July 3, 2014
Human Stem Cells Lead To Corneal Regrowth, Improved Vision In Mice
Rebekah Eliason for redOrbit.com – Your Universe Online
In an exciting new study, researchers have discovered a way to collect cells for the regeneration of corneal tissue – the clear membrane covering the pupil that directs light into the back of the eye.
This collaborative research effort was led by Natasha Frank, MD, and Markus Frank, MD, using work done at Massachusetts Eye and Ear/Schepens Eye Research Institute, Boston Children's Hospital, Brigham and Women's Hospital, and the US Department of Veterans Affairs Boston Healthcare System.
In some people blood vessels grow onto the cornea, vision clouding known as corneal blindness results. This condition is caused when limbus stem cells, located behind the cornea, are destroyed by injury, infection or autoimmune disease. Outcomes are inconsistent, but limbal stem cell transplants from an uninjured eye or deceased organ donor have had promising results.
"Previously published work on limbal epithelial cell grafts showed that when more than three percent of transplanted cells were stem cells, transplants were successful—less than three percent and the transplants were not," said HSCI Affiliated Faculty member Natasha Frank.
"The question in the field then was whether we could enrich the limbal stem cells. But until this study there was no specific marker that could isolate these cells," added Frank.
In this study, researchers have discovered the biological marker ABCB5 protein that is located on the surface of the limbal stem cells. In order to purify only the cells responsible for successful limbal cell transplants, the team developed an antibody that could mark limbal cells in a sample of general human limbal cells.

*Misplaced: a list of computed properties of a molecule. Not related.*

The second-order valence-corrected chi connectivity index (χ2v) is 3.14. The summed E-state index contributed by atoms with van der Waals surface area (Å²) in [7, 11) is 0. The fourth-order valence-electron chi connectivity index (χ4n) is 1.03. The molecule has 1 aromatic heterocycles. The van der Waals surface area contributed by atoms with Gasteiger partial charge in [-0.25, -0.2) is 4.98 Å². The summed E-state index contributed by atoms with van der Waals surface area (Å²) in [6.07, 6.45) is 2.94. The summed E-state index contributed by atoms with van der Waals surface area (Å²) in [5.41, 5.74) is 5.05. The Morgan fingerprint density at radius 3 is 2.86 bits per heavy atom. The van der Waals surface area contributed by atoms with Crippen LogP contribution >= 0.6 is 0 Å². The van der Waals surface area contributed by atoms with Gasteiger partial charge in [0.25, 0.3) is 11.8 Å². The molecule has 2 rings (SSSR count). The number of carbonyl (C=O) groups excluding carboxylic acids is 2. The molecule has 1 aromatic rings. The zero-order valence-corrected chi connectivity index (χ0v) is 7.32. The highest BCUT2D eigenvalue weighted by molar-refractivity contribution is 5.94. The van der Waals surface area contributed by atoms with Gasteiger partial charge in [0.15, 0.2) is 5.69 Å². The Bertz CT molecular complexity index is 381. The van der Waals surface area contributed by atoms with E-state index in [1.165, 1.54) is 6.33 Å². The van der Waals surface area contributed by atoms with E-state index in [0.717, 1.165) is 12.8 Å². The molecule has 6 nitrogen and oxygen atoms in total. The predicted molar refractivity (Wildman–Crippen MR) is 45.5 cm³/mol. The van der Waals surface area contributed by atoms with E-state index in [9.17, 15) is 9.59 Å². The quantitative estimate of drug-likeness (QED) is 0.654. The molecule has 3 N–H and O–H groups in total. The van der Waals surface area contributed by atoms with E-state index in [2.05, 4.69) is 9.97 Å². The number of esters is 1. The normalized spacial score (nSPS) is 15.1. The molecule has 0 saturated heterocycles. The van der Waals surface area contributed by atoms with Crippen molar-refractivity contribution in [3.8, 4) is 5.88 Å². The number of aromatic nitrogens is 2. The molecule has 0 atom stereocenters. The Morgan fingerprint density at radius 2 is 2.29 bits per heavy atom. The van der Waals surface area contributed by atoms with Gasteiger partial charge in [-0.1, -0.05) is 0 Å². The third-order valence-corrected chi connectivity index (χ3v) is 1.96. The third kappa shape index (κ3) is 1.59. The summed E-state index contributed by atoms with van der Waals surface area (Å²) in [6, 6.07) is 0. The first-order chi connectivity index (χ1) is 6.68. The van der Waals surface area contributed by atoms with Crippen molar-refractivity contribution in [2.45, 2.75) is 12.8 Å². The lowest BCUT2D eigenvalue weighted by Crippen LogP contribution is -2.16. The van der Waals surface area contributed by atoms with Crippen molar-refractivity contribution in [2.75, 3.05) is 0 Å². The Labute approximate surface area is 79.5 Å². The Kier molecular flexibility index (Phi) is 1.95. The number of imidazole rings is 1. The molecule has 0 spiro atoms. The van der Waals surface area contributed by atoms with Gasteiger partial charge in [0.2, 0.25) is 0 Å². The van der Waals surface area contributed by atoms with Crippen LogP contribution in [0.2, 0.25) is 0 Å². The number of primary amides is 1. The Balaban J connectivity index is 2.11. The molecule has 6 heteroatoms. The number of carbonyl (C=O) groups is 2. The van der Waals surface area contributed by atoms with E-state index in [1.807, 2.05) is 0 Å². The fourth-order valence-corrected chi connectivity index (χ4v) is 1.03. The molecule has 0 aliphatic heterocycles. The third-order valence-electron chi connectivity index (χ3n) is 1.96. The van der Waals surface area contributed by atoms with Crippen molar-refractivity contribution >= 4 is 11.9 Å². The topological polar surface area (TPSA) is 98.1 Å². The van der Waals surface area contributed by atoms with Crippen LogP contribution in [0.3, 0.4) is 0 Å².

"ABCB5 allows limbal stem cells to survive, protecting them from apoptosis [programmed cell death]," says Markus Frank. "The mouse model allowed us for the first time to understand the role of ABCB5 in normal development, and should be very important to the stem cell field in general." according to Natasha Frank.
Researchers successfully transplanted purified limbal stem cells from adult humans into mice with corneal blindness. At five weeks and thirteen months, the team checked to see if the corneas had re-grown. They discovered that the mice corneas were normal and even had the same thickness and protein expression as corneas in healthy mice.
"I think a very exciting part of the study is that even though there is a lot of evidence that adult stem cells contribute to tissue regeneration, what we see is basically the first evidence that you can take adult stem cells and regrow the organ that's been damaged," Frank said.
In future research, the team plans to search for a way to replicate limbal stem cells. This would allow a single donor eye to produce enough transplantable cells to help several different patients. In addition they will partner with biopharmaceutical companies to produce commercial qualities of the ABCB5 antibody for humans, and they are planning to further collaborate with co-author Victor Perez, MD, a professor of ophthalmology at the Bascom Palmer Eye Institute in Miami, to move the techniques used in the current study into clinical trials.
"This finding will now make it much easier to restore the corneal surface. It's a very good example of basic research moving quickly to translational application," said Bruce Ksander, PhD, an associate scientist at Schepens Eye Research Institute.
This study was published in the journal Nature.